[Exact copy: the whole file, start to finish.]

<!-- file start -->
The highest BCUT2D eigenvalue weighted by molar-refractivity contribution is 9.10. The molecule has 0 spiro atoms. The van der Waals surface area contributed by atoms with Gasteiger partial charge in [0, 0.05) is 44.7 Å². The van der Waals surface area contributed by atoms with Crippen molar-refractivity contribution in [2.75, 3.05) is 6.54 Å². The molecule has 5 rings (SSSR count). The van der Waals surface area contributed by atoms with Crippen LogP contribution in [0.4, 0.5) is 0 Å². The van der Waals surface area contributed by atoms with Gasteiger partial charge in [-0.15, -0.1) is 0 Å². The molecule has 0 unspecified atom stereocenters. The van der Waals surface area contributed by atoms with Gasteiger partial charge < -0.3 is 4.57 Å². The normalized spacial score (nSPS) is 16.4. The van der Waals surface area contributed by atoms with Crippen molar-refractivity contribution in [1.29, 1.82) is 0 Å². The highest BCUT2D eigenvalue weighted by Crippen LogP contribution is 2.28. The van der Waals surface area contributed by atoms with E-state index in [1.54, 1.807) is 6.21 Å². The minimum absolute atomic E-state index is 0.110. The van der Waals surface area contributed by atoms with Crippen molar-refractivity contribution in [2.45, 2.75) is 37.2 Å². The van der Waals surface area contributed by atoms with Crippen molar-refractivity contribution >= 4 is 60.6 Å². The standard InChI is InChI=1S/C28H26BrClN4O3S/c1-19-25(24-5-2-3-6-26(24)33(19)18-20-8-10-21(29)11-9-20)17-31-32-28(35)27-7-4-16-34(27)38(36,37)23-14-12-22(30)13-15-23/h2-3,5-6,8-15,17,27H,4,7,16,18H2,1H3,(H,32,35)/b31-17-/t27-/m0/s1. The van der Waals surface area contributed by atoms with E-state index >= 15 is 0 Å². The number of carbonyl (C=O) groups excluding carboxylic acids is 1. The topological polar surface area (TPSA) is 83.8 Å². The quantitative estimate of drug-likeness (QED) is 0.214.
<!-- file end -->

The highest BCUT2D eigenvalue weighted by molar-refractivity contribution is 9.10. The molecule has 0 spiro atoms. The van der Waals surface area contributed by atoms with Gasteiger partial charge in [0, 0.05) is 44.7 Å². The van der Waals surface area contributed by atoms with Crippen molar-refractivity contribution in [2.75, 3.05) is 6.54 Å². The molecule has 5 rings (SSSR count). The van der Waals surface area contributed by atoms with Crippen LogP contribution in [0.4, 0.5) is 0 Å². The van der Waals surface area contributed by atoms with Gasteiger partial charge in [-0.15, -0.1) is 0 Å². The molecule has 0 unspecified atom stereocenters. The van der Waals surface area contributed by atoms with Gasteiger partial charge < -0.3 is 4.57 Å². The normalized spacial score (nSPS) is 16.4. The van der Waals surface area contributed by atoms with Crippen molar-refractivity contribution in [1.29, 1.82) is 0 Å². The highest BCUT2D eigenvalue weighted by Crippen LogP contribution is 2.28. The van der Waals surface area contributed by atoms with E-state index in [1.54, 1.807) is 6.21 Å². The minimum absolute atomic E-state index is 0.110. The van der Waals surface area contributed by atoms with Crippen molar-refractivity contribution in [2.45, 2.75) is 37.2 Å². The van der Waals surface area contributed by atoms with Crippen molar-refractivity contribution >= 4 is 60.6 Å². The standard InChI is InChI=1S/C28H26BrClN4O3S/c1-19-25(24-5-2-3-6-26(24)33(19)18-20-8-10-21(29)11-9-20)17-31-32-28(35)27-7-4-16-34(27)38(36,37)23-14-12-22(30)13-15-23/h2-3,5-6,8-15,17,27H,4,7,16,18H2,1H3,(H,32,35)/b31-17-/t27-/m0/s1. The van der Waals surface area contributed by atoms with E-state index >= 15 is 0 Å². The number of carbonyl (C=O) groups excluding carboxylic acids is 1. The topological polar surface area (TPSA) is 83.8 Å². The quantitative estimate of drug-likeness (QED) is 0.214.